‘Rid grasse of bones’: A taphonomic study of the bones from midden deposits at the Neolithic and Bronze age site of Runnymede, Surrey, England
Version of Record online: 23 MAY 2005
Copyright © 1991 John Wiley & Sons, Ltd
International Journal of Osteoarchaeology
Volume 1, Issue 2, pages 73–89, June 1991
How to Cite
Serjeantson, D. (1991), ‘Rid grasse of bones’: A taphonomic study of the bones from midden deposits at the Neolithic and Bronze age site of Runnymede, Surrey, England. Int. J. Osteoarchaeol., 1: 73–89. doi: 10.1002/oa.1390010203
- Issue online: 23 MAY 2005
- Version of Record online: 23 MAY 2005
- Manuscript Accepted: 12 FEB 1991
- Manuscript Received: 15 DEC 1990
- Animal bones;
- Midden deposits;
- Prehistoric Britain
Runnymede has large samples of Neolithic and Late Bronze Age animal bones, with contrasting preservation conditions in both periods. The bone evidence has been used to interpret the formation of the site deposits.
There are few articulated bones, and no joins were found in butchered bone, indicating that the area studied did not contain primary refuse. Various aspects of bone alteration have been analysed: (i) the proportion of bones with very good surface preservation was high in the in situ Neolithic excavation units and the basal Bronze Age midden, but bones in the upper units were mostly eroded. These units are reworked flood deposits. The greater degree of fragmentation of the bone in the reworked units has been quantified, using a system of recording the ‘zones’ present on each bone, which allows calculation of the fraction present. It is also demonstrated that the reworked units contain a lower proportion of identified bones and a higher proportion of teeth and iaws than the units with well-preserved bone, (ii) Quantification of canid gnawing shows, unexpectedly, that more was recorded on well-preserved bone. Thus recognition of gnawing depends on bone condition. This also confirms that most of the erosion of the bone surface is a post-depositional phenomenon.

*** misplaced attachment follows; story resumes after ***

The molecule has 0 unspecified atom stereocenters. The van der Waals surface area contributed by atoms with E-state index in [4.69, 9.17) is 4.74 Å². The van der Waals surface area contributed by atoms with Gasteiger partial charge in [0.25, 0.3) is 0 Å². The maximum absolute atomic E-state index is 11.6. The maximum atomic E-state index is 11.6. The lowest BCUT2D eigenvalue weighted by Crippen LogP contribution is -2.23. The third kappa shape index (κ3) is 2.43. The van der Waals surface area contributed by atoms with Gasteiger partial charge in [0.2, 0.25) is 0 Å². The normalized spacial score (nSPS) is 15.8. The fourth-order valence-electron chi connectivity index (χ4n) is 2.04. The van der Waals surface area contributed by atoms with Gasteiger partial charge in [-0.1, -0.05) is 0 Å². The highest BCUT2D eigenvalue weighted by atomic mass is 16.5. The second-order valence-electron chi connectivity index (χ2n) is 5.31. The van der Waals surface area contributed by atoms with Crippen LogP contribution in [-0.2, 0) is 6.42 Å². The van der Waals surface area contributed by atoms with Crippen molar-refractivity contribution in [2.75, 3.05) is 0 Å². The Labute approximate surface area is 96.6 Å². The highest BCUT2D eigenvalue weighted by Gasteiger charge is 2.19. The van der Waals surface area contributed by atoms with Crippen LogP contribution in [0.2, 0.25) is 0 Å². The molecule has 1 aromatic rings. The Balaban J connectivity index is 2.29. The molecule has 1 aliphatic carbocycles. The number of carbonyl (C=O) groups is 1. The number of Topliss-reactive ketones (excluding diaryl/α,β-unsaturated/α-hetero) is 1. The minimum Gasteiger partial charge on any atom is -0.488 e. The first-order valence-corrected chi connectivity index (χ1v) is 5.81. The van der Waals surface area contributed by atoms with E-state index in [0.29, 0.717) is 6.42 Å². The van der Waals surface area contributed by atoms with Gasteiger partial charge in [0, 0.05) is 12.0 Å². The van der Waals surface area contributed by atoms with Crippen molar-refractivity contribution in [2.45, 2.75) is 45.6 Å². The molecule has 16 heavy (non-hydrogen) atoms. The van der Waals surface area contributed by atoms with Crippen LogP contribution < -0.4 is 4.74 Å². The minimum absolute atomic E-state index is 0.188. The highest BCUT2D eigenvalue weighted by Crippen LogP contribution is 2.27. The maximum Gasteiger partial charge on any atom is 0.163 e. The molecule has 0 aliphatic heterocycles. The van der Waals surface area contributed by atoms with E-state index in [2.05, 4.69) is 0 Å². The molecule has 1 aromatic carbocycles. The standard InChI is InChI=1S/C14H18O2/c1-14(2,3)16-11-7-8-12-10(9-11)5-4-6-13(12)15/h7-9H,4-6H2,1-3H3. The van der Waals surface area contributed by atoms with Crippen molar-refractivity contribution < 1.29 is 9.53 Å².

The sequence of activities is therefore interpreted as follows: meat was cooked and consumed, and the bones discarded for the dogs. At a later stage, larger bones were picked up and thrown away in the river or midden. Some ethnographic examples of periodic cleaning of farming settlements are cited.